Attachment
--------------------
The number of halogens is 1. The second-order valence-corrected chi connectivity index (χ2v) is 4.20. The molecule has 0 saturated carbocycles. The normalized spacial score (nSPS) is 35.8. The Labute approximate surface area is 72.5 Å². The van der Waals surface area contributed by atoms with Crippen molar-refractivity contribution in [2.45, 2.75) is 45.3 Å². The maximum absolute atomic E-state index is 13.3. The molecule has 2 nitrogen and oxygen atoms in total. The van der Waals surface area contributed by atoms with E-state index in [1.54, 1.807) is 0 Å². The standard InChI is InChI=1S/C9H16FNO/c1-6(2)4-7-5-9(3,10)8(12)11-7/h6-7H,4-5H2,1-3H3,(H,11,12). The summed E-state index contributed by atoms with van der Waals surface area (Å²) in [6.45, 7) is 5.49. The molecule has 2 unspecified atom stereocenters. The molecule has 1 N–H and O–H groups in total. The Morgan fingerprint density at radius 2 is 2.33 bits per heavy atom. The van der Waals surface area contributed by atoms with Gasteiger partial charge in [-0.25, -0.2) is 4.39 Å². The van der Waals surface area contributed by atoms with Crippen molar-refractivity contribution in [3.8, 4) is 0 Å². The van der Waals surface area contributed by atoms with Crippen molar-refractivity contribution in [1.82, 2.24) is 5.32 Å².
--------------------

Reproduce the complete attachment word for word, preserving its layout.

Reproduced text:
The number of halogens is 1. The second-order valence-corrected chi connectivity index (χ2v) is 4.20. The molecule has 0 saturated carbocycles. The normalized spacial score (nSPS) is 35.8. The Labute approximate surface area is 72.5 Å². The van der Waals surface area contributed by atoms with Crippen molar-refractivity contribution in [2.45, 2.75) is 45.3 Å². The maximum absolute atomic E-state index is 13.3. The molecule has 2 nitrogen and oxygen atoms in total. The van der Waals surface area contributed by atoms with E-state index in [1.54, 1.807) is 0 Å². The standard InChI is InChI=1S/C9H16FNO/c1-6(2)4-7-5-9(3,10)8(12)11-7/h6-7H,4-5H2,1-3H3,(H,11,12). The summed E-state index contributed by atoms with van der Waals surface area (Å²) in [6.45, 7) is 5.49. The molecule has 2 unspecified atom stereocenters. The molecule has 1 N–H and O–H groups in total. The Morgan fingerprint density at radius 2 is 2.33 bits per heavy atom. The van der Waals surface area contributed by atoms with Gasteiger partial charge in [-0.25, -0.2) is 4.39 Å². The van der Waals surface area contributed by atoms with Crippen molar-refractivity contribution in [3.8, 4) is 0 Å². The van der Waals surface area contributed by atoms with Crippen molar-refractivity contribution in [1.82, 2.24) is 5.32 Å².